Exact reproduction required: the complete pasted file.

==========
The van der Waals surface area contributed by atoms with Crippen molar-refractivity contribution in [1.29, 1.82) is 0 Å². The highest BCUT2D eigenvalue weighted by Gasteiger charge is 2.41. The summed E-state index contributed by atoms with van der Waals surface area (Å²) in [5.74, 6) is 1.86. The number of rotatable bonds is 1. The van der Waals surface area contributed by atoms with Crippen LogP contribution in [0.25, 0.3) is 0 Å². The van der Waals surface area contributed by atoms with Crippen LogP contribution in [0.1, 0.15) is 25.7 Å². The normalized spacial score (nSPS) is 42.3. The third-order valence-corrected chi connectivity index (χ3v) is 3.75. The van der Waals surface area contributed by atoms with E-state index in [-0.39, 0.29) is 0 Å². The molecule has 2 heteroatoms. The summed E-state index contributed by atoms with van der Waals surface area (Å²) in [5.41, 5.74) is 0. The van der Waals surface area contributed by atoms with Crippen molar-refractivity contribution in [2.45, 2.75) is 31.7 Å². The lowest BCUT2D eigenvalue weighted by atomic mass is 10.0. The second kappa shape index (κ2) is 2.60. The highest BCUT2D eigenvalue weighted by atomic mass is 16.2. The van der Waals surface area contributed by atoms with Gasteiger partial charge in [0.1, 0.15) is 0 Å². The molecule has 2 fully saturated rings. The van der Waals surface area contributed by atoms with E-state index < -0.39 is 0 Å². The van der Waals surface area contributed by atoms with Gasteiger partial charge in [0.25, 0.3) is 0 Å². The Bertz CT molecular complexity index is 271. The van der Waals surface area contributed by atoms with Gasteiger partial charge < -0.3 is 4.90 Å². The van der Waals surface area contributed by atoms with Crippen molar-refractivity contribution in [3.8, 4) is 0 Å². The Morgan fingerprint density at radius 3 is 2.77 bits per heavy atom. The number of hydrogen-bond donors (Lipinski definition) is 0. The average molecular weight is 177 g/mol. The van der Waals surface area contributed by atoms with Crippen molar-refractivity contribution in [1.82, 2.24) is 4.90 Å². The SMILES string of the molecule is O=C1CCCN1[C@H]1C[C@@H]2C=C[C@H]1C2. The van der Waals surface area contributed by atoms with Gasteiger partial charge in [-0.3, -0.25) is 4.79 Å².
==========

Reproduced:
The van der Waals surface area contributed by atoms with Crippen molar-refractivity contribution in [1.29, 1.82) is 0 Å². The highest BCUT2D eigenvalue weighted by Gasteiger charge is 2.41. The summed E-state index contributed by atoms with van der Waals surface area (Å²) in [5.74, 6) is 1.86. The number of rotatable bonds is 1. The van der Waals surface area contributed by atoms with Crippen LogP contribution in [0.25, 0.3) is 0 Å². The van der Waals surface area contributed by atoms with Crippen LogP contribution in [0.1, 0.15) is 25.7 Å². The normalized spacial score (nSPS) is 42.3. The third-order valence-corrected chi connectivity index (χ3v) is 3.75. The van der Waals surface area contributed by atoms with E-state index in [-0.39, 0.29) is 0 Å². The molecule has 2 heteroatoms. The summed E-state index contributed by atoms with van der Waals surface area (Å²) in [5.41, 5.74) is 0. The van der Waals surface area contributed by atoms with Crippen molar-refractivity contribution in [2.45, 2.75) is 31.7 Å². The lowest BCUT2D eigenvalue weighted by atomic mass is 10.0. The second kappa shape index (κ2) is 2.60. The highest BCUT2D eigenvalue weighted by atomic mass is 16.2. The van der Waals surface area contributed by atoms with Gasteiger partial charge in [0.1, 0.15) is 0 Å². The molecule has 2 fully saturated rings. The van der Waals surface area contributed by atoms with E-state index < -0.39 is 0 Å². The van der Waals surface area contributed by atoms with Gasteiger partial charge in [0.25, 0.3) is 0 Å². The Bertz CT molecular complexity index is 271. The van der Waals surface area contributed by atoms with Gasteiger partial charge < -0.3 is 4.90 Å². The van der Waals surface area contributed by atoms with Crippen molar-refractivity contribution in [3.8, 4) is 0 Å². The Morgan fingerprint density at radius 3 is 2.77 bits per heavy atom. The number of hydrogen-bond donors (Lipinski definition) is 0. The average molecular weight is 177 g/mol. The van der Waals surface area contributed by atoms with Crippen molar-refractivity contribution in [1.82, 2.24) is 4.90 Å². The SMILES string of the molecule is O=C1CCCN1[C@H]1C[C@@H]2C=C[C@H]1C2. The van der Waals surface area contributed by atoms with Gasteiger partial charge in [-0.3, -0.25) is 4.79 Å².